As global interest for the show increased so did the demand for theÂ jumperÂ as worn byÂ actress Sofie GrÃ¥bÃ¸l.Â However as with other success stories various people have sought to cash in on the show’s success and copies of the jumper began to spring up.
So much so that to prevent other designers cashing inÂ the Faroese designers of the original sweater, Gudrun & Gudrun, took legal action against Danish company Stof og Sy, which had made a cheaper copy.Â It was argued thatÂ they hadÂ violated copyright law.Â However, apparently, a court has declined to support the designer of the jumper. It hasÂ according to reports,Â ruled that Stof og Sy can continue selling similar jumpers. Lene Langballe of Stof og Sy, claimed that theÂ fabric, pattern and sewing is hundreds of years old and that theirÂ version did not violate any copyright laws.
As often is the case the alleged copy sold for Â£40 the orignal Â£240!
Two main courses of action would have been available in the UK. NamelyÂ unregistered design right (UDR) and/a claim forÂ infringement of artistic copyright. However the best course of action for a design like this would have been under theÂ European unregistered design right as referred toÂ under Article 3(a) of Council Regulation 6/2002 on Community designs.Â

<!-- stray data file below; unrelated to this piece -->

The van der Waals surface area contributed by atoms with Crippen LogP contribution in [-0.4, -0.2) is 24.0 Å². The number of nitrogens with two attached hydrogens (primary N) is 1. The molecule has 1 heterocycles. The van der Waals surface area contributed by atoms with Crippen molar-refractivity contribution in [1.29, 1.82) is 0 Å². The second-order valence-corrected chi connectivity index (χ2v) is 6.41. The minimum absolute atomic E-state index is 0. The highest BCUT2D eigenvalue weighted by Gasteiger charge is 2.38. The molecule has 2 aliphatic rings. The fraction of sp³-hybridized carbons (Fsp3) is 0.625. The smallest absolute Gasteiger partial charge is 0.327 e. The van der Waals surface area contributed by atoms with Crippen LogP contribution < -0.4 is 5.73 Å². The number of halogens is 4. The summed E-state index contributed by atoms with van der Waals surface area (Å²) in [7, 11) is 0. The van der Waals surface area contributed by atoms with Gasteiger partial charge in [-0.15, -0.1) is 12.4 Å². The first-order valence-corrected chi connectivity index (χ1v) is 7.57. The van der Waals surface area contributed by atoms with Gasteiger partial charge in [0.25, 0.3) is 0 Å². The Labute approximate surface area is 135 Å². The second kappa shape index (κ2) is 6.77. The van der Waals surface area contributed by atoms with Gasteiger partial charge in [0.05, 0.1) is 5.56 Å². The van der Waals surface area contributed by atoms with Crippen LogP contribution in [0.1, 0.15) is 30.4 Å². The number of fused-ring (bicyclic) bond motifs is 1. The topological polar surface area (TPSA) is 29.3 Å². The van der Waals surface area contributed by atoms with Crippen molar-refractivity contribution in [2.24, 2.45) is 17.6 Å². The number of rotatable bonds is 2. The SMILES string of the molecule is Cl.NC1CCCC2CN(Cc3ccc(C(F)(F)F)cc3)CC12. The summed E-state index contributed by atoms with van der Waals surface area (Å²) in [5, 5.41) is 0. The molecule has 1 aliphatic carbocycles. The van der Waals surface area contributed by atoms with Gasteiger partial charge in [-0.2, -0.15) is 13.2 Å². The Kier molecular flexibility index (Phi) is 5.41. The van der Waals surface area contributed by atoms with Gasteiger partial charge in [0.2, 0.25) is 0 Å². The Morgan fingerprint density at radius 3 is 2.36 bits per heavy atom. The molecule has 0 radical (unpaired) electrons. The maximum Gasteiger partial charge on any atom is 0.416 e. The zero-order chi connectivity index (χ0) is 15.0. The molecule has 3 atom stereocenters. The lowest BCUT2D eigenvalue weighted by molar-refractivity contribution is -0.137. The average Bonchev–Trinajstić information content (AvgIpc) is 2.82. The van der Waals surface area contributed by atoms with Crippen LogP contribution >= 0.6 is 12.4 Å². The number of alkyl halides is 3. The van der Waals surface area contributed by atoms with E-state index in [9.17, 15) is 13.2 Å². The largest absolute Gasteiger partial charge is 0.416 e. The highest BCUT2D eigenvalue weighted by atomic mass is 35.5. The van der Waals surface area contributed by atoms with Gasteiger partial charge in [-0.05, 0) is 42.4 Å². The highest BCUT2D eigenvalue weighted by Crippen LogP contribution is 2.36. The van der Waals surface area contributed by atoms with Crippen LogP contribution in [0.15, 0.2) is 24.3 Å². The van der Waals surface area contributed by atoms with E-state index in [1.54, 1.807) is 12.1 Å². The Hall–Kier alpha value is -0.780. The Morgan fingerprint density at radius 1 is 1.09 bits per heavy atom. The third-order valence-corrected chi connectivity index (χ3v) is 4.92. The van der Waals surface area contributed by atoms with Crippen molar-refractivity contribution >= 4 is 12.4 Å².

This Article defines a designÂ “the appearance of the whole or a part of a product resulting from the features of, in particular, the lines, contours, colours, shape, texture and/or materials of the product itself and/or its ornamentation” (Art. 3).
The jumperÂ would be capable of protection ifÂ
ÂÂ it isÂ novel, ieÂ there is no identical design which has been made available to the public
ÂÂ it hasÂ individual character, ie thatÂ the “informed user” would find it different from other designs which are available to the public.
So you can see that if the design had been made available for hundreds of years then its impossible to protect. So sorry Sarah – get back to doing what you best and solve crime!Â